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A "crosse" is usually a bar that bends back on itself like a bishop's crosier or a shepherd's crook (hence the name). The top of a pool ladder is a "crosse", for instance, and you see the same at the top of ladders on building walls where they reach the roof (where they give purchase "inboard" of the wall and are also a safety feature - no projecting piece to fall on).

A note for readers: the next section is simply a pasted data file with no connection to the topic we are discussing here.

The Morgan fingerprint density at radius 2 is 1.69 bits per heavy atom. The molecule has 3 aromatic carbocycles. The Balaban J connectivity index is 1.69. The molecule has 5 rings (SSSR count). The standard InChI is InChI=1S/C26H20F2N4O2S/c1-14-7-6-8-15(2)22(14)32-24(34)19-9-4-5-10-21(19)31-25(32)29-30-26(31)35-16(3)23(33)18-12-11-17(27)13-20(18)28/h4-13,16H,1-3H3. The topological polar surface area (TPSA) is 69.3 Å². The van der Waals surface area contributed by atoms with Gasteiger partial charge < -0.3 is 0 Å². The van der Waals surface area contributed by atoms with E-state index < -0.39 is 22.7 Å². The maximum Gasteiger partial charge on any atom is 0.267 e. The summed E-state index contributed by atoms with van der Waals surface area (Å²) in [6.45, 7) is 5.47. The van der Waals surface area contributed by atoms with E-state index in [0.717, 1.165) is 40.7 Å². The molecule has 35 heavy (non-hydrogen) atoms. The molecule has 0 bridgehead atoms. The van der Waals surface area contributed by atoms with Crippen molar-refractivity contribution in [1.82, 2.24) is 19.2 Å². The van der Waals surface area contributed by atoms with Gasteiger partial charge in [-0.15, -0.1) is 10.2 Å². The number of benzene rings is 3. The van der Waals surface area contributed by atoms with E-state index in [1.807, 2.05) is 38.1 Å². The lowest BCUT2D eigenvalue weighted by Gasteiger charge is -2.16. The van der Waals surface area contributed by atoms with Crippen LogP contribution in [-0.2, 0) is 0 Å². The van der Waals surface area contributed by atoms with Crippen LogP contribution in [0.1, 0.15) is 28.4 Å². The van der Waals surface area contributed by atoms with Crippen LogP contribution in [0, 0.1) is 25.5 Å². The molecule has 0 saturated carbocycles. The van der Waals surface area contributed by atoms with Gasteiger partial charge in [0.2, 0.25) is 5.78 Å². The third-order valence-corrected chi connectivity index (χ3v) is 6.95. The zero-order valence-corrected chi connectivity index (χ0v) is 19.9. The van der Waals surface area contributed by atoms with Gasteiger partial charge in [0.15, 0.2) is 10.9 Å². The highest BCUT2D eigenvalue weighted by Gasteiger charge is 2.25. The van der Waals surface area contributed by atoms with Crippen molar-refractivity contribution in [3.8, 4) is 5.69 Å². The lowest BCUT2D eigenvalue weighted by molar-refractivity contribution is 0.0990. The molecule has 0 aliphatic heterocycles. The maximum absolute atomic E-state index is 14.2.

I can well imagine that the side members of the seat back would be curved over in such a way at the top in order to provide a larger impact area for rear-passenger skulls to collide with, or quite simply to reduce the risk of puncturing the upholstery as a result of normal wear and tear.
But why an essential part of a car seat - if my imagined scenario is right - would be a loss maker defeats me ...
xxxBourth Local time: 08:56 Native speaker of: English PRO pts in category: 673